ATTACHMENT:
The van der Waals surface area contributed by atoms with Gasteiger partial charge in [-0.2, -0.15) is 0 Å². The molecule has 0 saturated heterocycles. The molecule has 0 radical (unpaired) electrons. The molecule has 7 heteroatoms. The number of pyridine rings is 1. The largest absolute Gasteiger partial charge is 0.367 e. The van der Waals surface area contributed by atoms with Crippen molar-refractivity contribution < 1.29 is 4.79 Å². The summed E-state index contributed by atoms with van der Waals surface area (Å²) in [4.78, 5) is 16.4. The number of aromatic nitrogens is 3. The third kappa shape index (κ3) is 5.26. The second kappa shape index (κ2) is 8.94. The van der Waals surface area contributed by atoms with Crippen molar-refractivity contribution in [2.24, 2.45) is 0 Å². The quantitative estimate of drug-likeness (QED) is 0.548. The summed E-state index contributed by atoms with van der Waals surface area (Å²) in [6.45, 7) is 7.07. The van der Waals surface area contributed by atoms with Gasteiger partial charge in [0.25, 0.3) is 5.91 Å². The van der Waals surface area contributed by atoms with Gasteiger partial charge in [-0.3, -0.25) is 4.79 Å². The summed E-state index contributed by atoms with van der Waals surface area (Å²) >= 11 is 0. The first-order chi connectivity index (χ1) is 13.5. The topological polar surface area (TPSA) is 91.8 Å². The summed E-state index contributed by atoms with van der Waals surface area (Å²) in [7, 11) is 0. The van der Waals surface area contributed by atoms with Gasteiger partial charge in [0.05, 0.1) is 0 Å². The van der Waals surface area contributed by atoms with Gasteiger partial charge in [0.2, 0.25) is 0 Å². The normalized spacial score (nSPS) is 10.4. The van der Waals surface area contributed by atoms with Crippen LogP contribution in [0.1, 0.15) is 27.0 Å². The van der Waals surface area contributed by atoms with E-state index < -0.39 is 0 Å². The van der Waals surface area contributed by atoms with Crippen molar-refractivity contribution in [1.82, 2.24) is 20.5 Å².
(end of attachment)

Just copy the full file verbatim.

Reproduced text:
The van der Waals surface area contributed by atoms with Gasteiger partial charge in [-0.2, -0.15) is 0 Å². The molecule has 0 saturated heterocycles. The molecule has 0 radical (unpaired) electrons. The molecule has 7 heteroatoms. The number of pyridine rings is 1. The largest absolute Gasteiger partial charge is 0.367 e. The van der Waals surface area contributed by atoms with Crippen molar-refractivity contribution < 1.29 is 4.79 Å². The summed E-state index contributed by atoms with van der Waals surface area (Å²) in [4.78, 5) is 16.4. The number of aromatic nitrogens is 3. The third kappa shape index (κ3) is 5.26. The second kappa shape index (κ2) is 8.94. The van der Waals surface area contributed by atoms with Crippen molar-refractivity contribution in [2.24, 2.45) is 0 Å². The quantitative estimate of drug-likeness (QED) is 0.548. The summed E-state index contributed by atoms with van der Waals surface area (Å²) in [6.45, 7) is 7.07. The van der Waals surface area contributed by atoms with Gasteiger partial charge in [0.25, 0.3) is 5.91 Å². The van der Waals surface area contributed by atoms with Gasteiger partial charge in [-0.3, -0.25) is 4.79 Å². The summed E-state index contributed by atoms with van der Waals surface area (Å²) >= 11 is 0. The first-order chi connectivity index (χ1) is 13.5. The topological polar surface area (TPSA) is 91.8 Å². The summed E-state index contributed by atoms with van der Waals surface area (Å²) in [7, 11) is 0. The van der Waals surface area contributed by atoms with Gasteiger partial charge in [0.05, 0.1) is 0 Å². The van der Waals surface area contributed by atoms with Gasteiger partial charge in [0.2, 0.25) is 0 Å². The normalized spacial score (nSPS) is 10.4. The van der Waals surface area contributed by atoms with Crippen LogP contribution in [0.1, 0.15) is 27.0 Å². The van der Waals surface area contributed by atoms with E-state index < -0.39 is 0 Å². The van der Waals surface area contributed by atoms with Crippen molar-refractivity contribution in [1.82, 2.24) is 20.5 Å².